As a teenager, I was genuinely impressed by communism. The way I saw it, the West could never compete. The USSR offered a centralized and efficient system that could eliminate waste and ensure optimal efficiency. If a scientific problem appeared, the USSR could throw 10, 100 or 1000 scientists at it without having to cajole anyone.
I could not quite understand why the communist countries always appeared to be technologically so backward. Weren’t their coordinated engineers and scientists out-innovating our scientists and engineers?
I was making a reasoning error. I had misunderstood the concept of economy of scale best exemplified by Ford. To me, communism was more or less a massive application of the Fordian approach. It ought to make everything better and cheaper!
The industrial revolution was made possible by economies of scale: it costs far less per car to produce 10,000 cars than to make just one. Bill Gates became the richest man in the world because software offers an optimal economy of scale: it costs the same to produce one copy of Windows or 100 million copies.
Trade and employment can also scale: the transaction costs go down if you sell 10,000 objects a day, or hire 10,000 people a year. Accordingly, people living in cities are typically better off and more productive.
This has lead to the belief that if you regroup more people and you organize them, you get better productivity. I want to stress how different this statement is from the previous observations. We can scale products, services, trade and interaction. Scaling comes from the fact that we need reproduce many copies of the essentially the same object or service. But merely regrouping people only involves scaling in accounting and human ressources: if these are the costs holding you back, you are probably not doing anything important. To get ten people together to have much more than ten times the output is only possible if you are producing an uniform product or service.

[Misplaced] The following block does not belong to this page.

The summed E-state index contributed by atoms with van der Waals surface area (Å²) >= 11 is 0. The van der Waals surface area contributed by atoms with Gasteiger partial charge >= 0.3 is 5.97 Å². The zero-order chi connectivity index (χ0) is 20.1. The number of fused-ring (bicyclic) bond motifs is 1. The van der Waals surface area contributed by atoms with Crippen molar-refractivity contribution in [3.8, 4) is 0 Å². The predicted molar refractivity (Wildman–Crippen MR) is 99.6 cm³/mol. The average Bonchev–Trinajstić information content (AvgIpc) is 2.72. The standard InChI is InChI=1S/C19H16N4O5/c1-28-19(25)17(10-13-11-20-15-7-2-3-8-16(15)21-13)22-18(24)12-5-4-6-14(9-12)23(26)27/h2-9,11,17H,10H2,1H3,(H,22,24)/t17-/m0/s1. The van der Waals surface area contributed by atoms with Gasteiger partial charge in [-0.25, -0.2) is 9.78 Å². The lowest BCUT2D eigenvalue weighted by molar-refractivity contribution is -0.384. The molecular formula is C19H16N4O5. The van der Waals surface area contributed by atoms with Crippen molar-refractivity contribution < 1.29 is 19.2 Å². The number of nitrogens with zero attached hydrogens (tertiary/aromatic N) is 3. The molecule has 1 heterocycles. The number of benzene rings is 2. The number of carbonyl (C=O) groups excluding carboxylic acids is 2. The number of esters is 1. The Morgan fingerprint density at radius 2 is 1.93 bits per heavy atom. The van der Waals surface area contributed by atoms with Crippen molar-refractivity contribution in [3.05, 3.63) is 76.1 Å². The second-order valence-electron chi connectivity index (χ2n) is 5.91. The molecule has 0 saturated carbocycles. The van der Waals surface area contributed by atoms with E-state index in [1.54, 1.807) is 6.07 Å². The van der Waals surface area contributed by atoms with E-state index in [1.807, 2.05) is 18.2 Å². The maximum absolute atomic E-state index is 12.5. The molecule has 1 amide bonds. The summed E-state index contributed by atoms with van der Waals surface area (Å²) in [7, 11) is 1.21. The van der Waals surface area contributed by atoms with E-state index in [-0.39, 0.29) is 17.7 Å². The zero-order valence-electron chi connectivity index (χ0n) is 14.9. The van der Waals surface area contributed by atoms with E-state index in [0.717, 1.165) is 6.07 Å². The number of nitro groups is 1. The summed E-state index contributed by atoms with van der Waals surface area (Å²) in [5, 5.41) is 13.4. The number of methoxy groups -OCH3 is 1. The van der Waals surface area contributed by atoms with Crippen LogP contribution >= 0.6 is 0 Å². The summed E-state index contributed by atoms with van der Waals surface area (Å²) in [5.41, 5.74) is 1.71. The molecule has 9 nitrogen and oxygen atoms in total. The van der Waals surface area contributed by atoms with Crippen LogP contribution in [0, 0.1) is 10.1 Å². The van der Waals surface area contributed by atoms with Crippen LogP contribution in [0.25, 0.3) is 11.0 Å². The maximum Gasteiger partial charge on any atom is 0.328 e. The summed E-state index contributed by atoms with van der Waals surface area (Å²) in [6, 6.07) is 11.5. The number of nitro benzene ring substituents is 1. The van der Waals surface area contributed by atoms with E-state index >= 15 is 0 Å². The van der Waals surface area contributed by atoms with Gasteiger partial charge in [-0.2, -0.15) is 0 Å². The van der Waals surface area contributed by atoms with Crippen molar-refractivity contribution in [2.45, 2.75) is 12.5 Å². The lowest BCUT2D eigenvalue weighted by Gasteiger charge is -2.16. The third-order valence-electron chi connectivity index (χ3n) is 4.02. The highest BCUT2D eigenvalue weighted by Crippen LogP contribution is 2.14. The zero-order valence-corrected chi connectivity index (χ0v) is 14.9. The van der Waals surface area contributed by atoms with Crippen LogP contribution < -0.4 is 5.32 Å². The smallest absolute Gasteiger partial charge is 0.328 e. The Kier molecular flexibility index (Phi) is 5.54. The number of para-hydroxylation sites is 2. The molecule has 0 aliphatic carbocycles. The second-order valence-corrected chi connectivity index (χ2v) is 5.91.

Yet, somehow, people conclude that regroup people and getting them to work on a common goal, by itself, will improve productivity. Fred Brooks put a dent in this theory with his Brook’s law:
Adding manpower to a late software project makes it later.
While it is true that almost all my work is collaborative, I consistently found it counterproductive to work in large groups. Of course, as an introvert, this goes against all my instincts. But I also fail to see the productivity gains in practice whereas I do notice the more frequent meetings.
Abramo et al. (2012) looked seriously at this issue and found that you get no more than linear scaling. That is, a group of two researchers will produce twice as much as one researcher. Period. There is no economy of scale when coordinating human brains. Their finding contradicts decades of science policy where we have tried to organize people into larger and better coordinated groups (a concept eerily reminiscent of communism).
We can make an analogy with computers. Your quad-core processor will not run Microsoft Word four times as far. It probably won’t even run it twice as fast. In fact, poorly written software may even run slower when there are more than one core. Coordination is expensive.
The solution is to lessen the need for coordination: have different people work on different things, use smaller teams, and employ fewer managers.